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Slow Internet speed helping PHL fend off cyber felons

IF there’s one benefit from slow speed of Internet in the Philippines, it could be that the country is less vulnerable to cyber attacks, according to a network security provider’s top executive.

Fortinet Senior Pre-Sales Consultant for Southeast Asia and Hong Kong Nap Castillo, warned, though, that local companies and even the general public should not be complacent about this, as the country remains a target of cyber criminals.

“Nobody is exempted from this,” he told the BusinessMirror at the sidelines of the company’s recent news briefing in Makati City.

Unlike in the previous years, the new digital economy means organizations rely on data as both a critical resource and an essential source of revenue.

Given this, cyber felons have upped the stakes once again with the new high-profile attacks that are more sophisticated than ever.

“For the last two quarters, there have been reports about the various online threats, especially some of the kinds of ransomware that are happening right now in the Philippines,” said Jeff Castillo, Fortinet regional director for Southeast Asia and Hong Kong.

He cited the spread of WannaCry, which reportedly hit a couple dozen of companies here, and Petya recently.

WannaCry pioneered a new sort of ransomware/worm hybrid, something Fortinet calls a ransomworm, released by a hacker group known as the Shadow Brokers.

Petya, on the other hand, uses the same worm-based approach of WannaCry, even targeting the exact same vulnerability, but with a much more potent payload that can wipe data off a system, and even modify a device’s Master Boot Record, rendering the device unusable.

These types of ransomware, nevertheless, were quickly curbed unlike the worms of the past that launched massive attacks, some of which affected exponentially more devices and organizations than this latest round of threats.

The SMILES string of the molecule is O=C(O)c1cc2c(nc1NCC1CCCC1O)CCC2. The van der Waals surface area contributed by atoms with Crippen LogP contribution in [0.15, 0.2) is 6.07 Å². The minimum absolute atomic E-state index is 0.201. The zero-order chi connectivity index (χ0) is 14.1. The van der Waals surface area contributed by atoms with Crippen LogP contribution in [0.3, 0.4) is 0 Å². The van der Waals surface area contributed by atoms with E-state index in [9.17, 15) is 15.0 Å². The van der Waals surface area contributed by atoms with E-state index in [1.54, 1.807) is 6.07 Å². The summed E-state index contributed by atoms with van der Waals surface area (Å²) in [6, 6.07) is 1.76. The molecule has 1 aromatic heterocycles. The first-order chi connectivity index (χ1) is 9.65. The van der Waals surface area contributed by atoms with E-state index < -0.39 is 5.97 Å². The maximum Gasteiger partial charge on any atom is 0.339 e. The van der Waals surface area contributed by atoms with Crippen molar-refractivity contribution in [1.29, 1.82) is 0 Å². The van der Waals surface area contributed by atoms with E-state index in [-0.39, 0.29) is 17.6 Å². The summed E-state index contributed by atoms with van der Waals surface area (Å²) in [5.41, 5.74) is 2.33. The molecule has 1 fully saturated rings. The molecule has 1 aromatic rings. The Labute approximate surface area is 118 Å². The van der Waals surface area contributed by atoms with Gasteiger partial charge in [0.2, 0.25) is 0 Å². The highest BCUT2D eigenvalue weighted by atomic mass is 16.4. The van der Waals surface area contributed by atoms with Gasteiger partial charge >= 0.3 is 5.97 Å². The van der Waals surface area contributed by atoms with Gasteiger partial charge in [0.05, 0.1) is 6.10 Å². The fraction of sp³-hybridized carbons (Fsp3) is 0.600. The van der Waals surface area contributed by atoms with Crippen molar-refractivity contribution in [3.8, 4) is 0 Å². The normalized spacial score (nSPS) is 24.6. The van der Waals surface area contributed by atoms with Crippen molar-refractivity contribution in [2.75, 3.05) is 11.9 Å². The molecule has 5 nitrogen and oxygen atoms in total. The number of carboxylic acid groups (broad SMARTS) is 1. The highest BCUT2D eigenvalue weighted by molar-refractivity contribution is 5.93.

“I believe that the WannaCry and Petya attacks were simply shots across the bow. They are part of an insidious new opportunistic strategy of targeting newly discovered vulnerabilities with massive, global attacks and increasingly malicious payloads. This is just being the tip of the iceberg and potentially the start of a new wave of attacks we are in for in the future in the form of ransomworms,” the regional director said.

New breeds of ransomware in PHL

CITING the latest data from FortiGuard labs, Nap Castillo bared that the incidence of WannaCry in the domestic market is more than that of Petya.

“But compared to other countries, we have actually very minimal number of cases,” he stressed, citing that WannaCry has infected around 230,000 computer systems from over 150 nations worldwide. Japan has recorded the highest rate of infection at 67 percent, followed by Taiwan and Mexico at 7 percent each. Both India and Finland registered 4 percent, while Hong Kong, Peru and Thailand posted 3 percent. China and Uruguay recorded only 1 percent.

Contrary to a couple of thousands detected daily by Fortinet alone in these countries, the company has tracked only about 50 to 250 incidents a day in the Philippines.

“I think the benefit of having a very slow Internet is this one. They [cyber criminals] are not able to proliferate WannaCry to the Philippines unlike Japan, etc., with very fast Internet,” Castillo said. “Luckily, there’s still no major complaint that appears over the Internet that they have been victimized by WannaCry in the Philippines.”

The senior consultant recalled that spikes on WannaCry ETERNALBLUE and Double Pulsar detected by Fortinet only came after The Shadow Brokers released a group of exploits, including ETERNALBLUE, allegedly created by the US National Security Administration (NSA).

The NSA toolkit started to leak on April 28. The WannaCry ransomware came out on May 13.